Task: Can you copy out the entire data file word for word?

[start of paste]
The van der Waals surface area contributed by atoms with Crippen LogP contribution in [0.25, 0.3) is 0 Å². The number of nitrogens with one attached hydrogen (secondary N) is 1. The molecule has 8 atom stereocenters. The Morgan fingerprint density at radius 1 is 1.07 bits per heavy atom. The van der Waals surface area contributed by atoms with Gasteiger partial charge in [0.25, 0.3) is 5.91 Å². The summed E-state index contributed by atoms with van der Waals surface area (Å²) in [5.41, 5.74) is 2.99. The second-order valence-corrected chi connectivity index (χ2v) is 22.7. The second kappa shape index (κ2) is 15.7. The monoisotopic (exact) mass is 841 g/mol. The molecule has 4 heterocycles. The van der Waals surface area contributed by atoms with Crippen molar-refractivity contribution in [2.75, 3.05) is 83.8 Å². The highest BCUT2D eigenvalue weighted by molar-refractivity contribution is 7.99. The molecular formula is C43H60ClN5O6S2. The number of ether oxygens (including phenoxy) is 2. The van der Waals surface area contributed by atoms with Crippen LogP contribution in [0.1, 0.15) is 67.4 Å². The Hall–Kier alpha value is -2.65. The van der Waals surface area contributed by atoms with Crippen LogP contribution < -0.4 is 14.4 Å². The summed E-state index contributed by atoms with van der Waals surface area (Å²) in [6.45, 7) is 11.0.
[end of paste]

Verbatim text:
The van der Waals surface area contributed by atoms with Crippen LogP contribution in [0.25, 0.3) is 0 Å². The number of nitrogens with one attached hydrogen (secondary N) is 1. The molecule has 8 atom stereocenters. The Morgan fingerprint density at radius 1 is 1.07 bits per heavy atom. The van der Waals surface area contributed by atoms with Gasteiger partial charge in [0.25, 0.3) is 5.91 Å². The summed E-state index contributed by atoms with van der Waals surface area (Å²) in [5.41, 5.74) is 2.99. The second-order valence-corrected chi connectivity index (χ2v) is 22.7. The second kappa shape index (κ2) is 15.7. The monoisotopic (exact) mass is 841 g/mol. The molecule has 4 heterocycles. The van der Waals surface area contributed by atoms with Crippen molar-refractivity contribution in [2.75, 3.05) is 83.8 Å². The highest BCUT2D eigenvalue weighted by molar-refractivity contribution is 7.99. The molecular formula is C43H60ClN5O6S2. The number of ether oxygens (including phenoxy) is 2. The van der Waals surface area contributed by atoms with Crippen LogP contribution in [0.1, 0.15) is 67.4 Å². The Hall–Kier alpha value is -2.65. The van der Waals surface area contributed by atoms with Crippen LogP contribution < -0.4 is 14.4 Å². The summed E-state index contributed by atoms with van der Waals surface area (Å²) in [6.45, 7) is 11.0.